'****************************************************************
  ' NullSafeBoolean
  '****************************************************************
  Public Shared Function NullSafeBoolean(ByVal arg As Object) As Boolean

    Dim returnValue As Boolean

    If (arg Is DBNull.Value) OrElse (arg Is Nothing) _
                     OrElse (arg Is String.Empty) Then
      returnValue = False
    Else
      Try
        returnValue = CBool(arg)
      Catch
        returnValue = False
      End Try
    End If

    Return returnValue

  End Function

Conclusion

There is nothing magical about these functions; they simply encapsulate repetitive and cumbersome code into easy to use functions. Best of luck putting them to use!

License

This article has no explicit license attached to it but may contain usage terms in the article text or the download files themselves. If in doubt please contact the author via the discussion board below.

A list of licenses authors might use can be found here

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rwalling

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Comments and Discussions

 
GeneralThis can be much simpler Pin
Sébastien Lorion7-Nov-04 20:27
memberSébastien Lorion7-Nov-04 20:27 
GeneralAlso ... Pin
Sébastien Lorion7-Nov-04 20:40
memberSébastien Lorion7-Nov-04 20:40 
GeneralRe: This can be much simpler Pin
rwalling9-Nov-04 20:13
memberrwalling9-Nov-04 20:13 
GeneralRe: This can be much simpler Pin
Sébastien Lorion9-Nov-04 23:25
memberSébastien Lorion9-Nov-04 23:25 
GeneralRe: This can be much simpler Pin
rwalling11-Nov-04 19:01
memberrwalling11-Nov-04 19:01 
GeneralRe: This can be much simpler Pin
Anonymous2-Feb-05 15:31
sussAnonymous2-Feb-05 15:31 
GeneralRe: This can be much simpler Pin
Anonymous2-Feb-05 19:08
sussAnonymous2-Feb-05 19:08 
GeneralRe: This can be much simpler Pin
robhughadams2-Nov-07 6:24
memberrobhughadams2-Nov-07 6:24 
Sadly point 1 isn't correct:
Sébastien Lorion wrote:
1.

To call the value type version of NVL, the internal type of the value argument must be a value type (ie the boxed type) AND the type of the emptyValue argument must also be a value type.


Dim o As Object

o = 1
NVL(o, 1) 'Call to value type version

o = "asdf"
NVL(o, 1) 'Call to object version

NVL(DBNull.Value, 1) 'Call to value type version
NVL(DBNull.Value, "asdf") 'Call to object value


The overload resolution is done at compile type and uses the type as declared, not the type of the object that is currently assigned to that variable.

You can see this if you change the test function to:
    Private Sub TestNVL()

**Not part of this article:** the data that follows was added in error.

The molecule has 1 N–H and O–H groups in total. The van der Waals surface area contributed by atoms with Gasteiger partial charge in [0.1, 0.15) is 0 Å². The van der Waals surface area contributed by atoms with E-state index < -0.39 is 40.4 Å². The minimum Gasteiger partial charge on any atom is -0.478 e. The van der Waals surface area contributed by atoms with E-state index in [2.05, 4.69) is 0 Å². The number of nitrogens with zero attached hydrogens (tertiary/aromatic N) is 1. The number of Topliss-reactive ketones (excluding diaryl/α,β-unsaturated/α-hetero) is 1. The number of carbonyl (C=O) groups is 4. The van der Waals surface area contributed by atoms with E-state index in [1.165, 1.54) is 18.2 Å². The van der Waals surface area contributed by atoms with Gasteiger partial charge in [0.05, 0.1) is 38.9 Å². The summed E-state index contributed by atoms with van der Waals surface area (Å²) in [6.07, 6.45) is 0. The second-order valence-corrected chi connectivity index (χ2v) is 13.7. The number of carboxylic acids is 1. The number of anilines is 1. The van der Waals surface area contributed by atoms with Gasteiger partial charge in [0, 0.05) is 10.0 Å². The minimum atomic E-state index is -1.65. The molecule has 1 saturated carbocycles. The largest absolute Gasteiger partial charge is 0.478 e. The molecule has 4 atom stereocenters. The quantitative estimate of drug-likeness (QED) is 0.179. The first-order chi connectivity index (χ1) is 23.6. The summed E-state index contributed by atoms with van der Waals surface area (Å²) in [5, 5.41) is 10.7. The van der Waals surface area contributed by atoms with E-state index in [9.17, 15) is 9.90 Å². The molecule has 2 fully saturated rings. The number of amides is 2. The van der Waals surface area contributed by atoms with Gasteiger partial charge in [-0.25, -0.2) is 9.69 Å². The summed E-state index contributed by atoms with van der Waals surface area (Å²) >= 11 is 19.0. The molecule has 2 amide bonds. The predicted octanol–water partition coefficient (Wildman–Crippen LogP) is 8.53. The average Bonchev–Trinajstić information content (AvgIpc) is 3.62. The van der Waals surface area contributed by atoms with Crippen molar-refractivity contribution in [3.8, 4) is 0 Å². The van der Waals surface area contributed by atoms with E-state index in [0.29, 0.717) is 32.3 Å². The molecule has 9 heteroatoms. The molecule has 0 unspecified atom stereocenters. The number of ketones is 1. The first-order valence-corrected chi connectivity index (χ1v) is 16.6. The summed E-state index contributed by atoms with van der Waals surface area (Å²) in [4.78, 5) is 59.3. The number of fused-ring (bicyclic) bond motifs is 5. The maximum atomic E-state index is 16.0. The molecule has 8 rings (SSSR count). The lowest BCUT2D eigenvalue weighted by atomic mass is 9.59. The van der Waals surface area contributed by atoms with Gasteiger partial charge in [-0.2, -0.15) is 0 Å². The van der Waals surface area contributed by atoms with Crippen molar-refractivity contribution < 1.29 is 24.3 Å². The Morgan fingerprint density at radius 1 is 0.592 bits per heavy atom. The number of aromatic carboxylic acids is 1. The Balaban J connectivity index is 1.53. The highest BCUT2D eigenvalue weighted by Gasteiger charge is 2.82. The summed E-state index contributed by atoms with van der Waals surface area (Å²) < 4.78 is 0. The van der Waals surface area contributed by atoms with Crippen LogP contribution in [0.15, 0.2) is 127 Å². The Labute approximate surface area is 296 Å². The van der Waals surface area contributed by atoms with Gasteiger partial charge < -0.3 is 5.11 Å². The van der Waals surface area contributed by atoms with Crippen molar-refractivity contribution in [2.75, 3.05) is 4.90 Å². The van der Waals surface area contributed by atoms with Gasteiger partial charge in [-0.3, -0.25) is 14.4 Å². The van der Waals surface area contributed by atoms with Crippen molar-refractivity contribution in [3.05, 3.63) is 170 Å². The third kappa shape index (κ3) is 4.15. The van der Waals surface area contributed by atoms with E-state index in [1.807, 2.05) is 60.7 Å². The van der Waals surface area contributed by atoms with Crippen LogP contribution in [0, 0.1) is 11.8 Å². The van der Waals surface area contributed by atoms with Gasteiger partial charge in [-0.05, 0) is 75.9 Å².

Dim o As Object = DBNull.Value
        Debug.Write("NVL values :     ")
        Debug.Write(NVL(o, "test1"))
        Debug.Write(", ")
        Debug.Write(NVL(o, 1))
        Debug.Write(", ")
        o = Nothing
        Debug.Write(NVL(o, "test2"))
        Debug.Write(", ")
        o = "val"
        Debug.Write(NVL(o, "test3"))
        Debug.Write(", ")
        o = 1234
        Debug.Write(NVL(o, 3))
        Debug.Write(", ")
        o = New Decimal(123.345)
        Debug.WriteLine(NVL(o, 4))
        Debug.WriteLine("Correct values : test1, 1, test2, val, 1234, 123.345")
    End Sub
Which produces this instead of the expected values:
NVL values :     , , , val, 1234, 123.345
More importantly if you attempt to cast the result instead of calling .ToString on it (which Debug.WriteLine does) an exception will be raised as the following proves:
    Private Sub TestNVL()
        Dim o As Object = DBNull.Value
        Debug.Write("NVL values :     ")
        Dim s As String = DirectCast(NVL(o, "test"), String)
        Debug.Write(NVL(s, "test"))
        Debug.WriteLine("Correct value : test")
    End Sub
So the NVL function will only work as expected if the input values have already been cast to the correct type - which defeats its purpose!

GeneralRe: This can be much simpler Pin
Matthew D3-Feb-05 8:06
memberMatthew D3-Feb-05 8:06 
GeneralRe: This can be much simpler Pin
Sébastien Lorion3-Feb-05 8:28
memberSébastien Lorion3-Feb-05 8:28 
GeneralRe: This can be much simpler Pin
Matthew D3-Feb-05 8:54
memberMatthew D3-Feb-05 8:54 
GeneralRe: This can be much simpler Pin
Sébastien Lorion3-Feb-05 9:10
memberSébastien Lorion3-Feb-05 9:10 
GeneralRe: This can be much simpler Pin
Matthew D3-Feb-05 9:20
memberMatthew D3-Feb-05 9:20 
GeneralRe: This can be much simpler Pin
Sébastien Lorion3-Feb-05 9:51
memberSébastien Lorion3-Feb-05 9:51